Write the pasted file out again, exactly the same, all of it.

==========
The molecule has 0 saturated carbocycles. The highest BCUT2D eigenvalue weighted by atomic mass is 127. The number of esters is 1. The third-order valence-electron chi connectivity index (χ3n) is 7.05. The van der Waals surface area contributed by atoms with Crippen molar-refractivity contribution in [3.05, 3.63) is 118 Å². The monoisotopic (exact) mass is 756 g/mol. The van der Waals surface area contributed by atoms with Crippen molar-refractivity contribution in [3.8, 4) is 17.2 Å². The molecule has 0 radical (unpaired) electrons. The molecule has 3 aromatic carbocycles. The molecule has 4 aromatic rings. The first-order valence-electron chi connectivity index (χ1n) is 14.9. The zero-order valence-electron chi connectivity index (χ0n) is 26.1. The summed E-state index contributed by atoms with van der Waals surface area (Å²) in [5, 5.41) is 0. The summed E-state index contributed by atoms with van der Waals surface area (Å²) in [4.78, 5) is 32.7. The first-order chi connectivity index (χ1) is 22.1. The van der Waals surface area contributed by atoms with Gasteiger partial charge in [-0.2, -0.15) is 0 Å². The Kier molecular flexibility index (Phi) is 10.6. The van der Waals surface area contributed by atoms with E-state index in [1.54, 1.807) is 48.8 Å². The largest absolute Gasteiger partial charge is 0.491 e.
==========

The molecule has 0 saturated carbocycles. The highest BCUT2D eigenvalue weighted by atomic mass is 127. The number of esters is 1. The third-order valence-electron chi connectivity index (χ3n) is 7.05. The van der Waals surface area contributed by atoms with Crippen molar-refractivity contribution in [3.05, 3.63) is 118 Å². The monoisotopic (exact) mass is 756 g/mol. The van der Waals surface area contributed by atoms with Crippen molar-refractivity contribution in [3.8, 4) is 17.2 Å². The molecule has 0 radical (unpaired) electrons. The molecule has 3 aromatic carbocycles. The molecule has 4 aromatic rings. The first-order valence-electron chi connectivity index (χ1n) is 14.9. The zero-order valence-electron chi connectivity index (χ0n) is 26.1. The summed E-state index contributed by atoms with van der Waals surface area (Å²) in [5, 5.41) is 0. The summed E-state index contributed by atoms with van der Waals surface area (Å²) in [4.78, 5) is 32.7. The first-order chi connectivity index (χ1) is 22.1. The van der Waals surface area contributed by atoms with Gasteiger partial charge in [-0.2, -0.15) is 0 Å². The Kier molecular flexibility index (Phi) is 10.6. The van der Waals surface area contributed by atoms with E-state index in [1.54, 1.807) is 48.8 Å². The largest absolute Gasteiger partial charge is 0.491 e.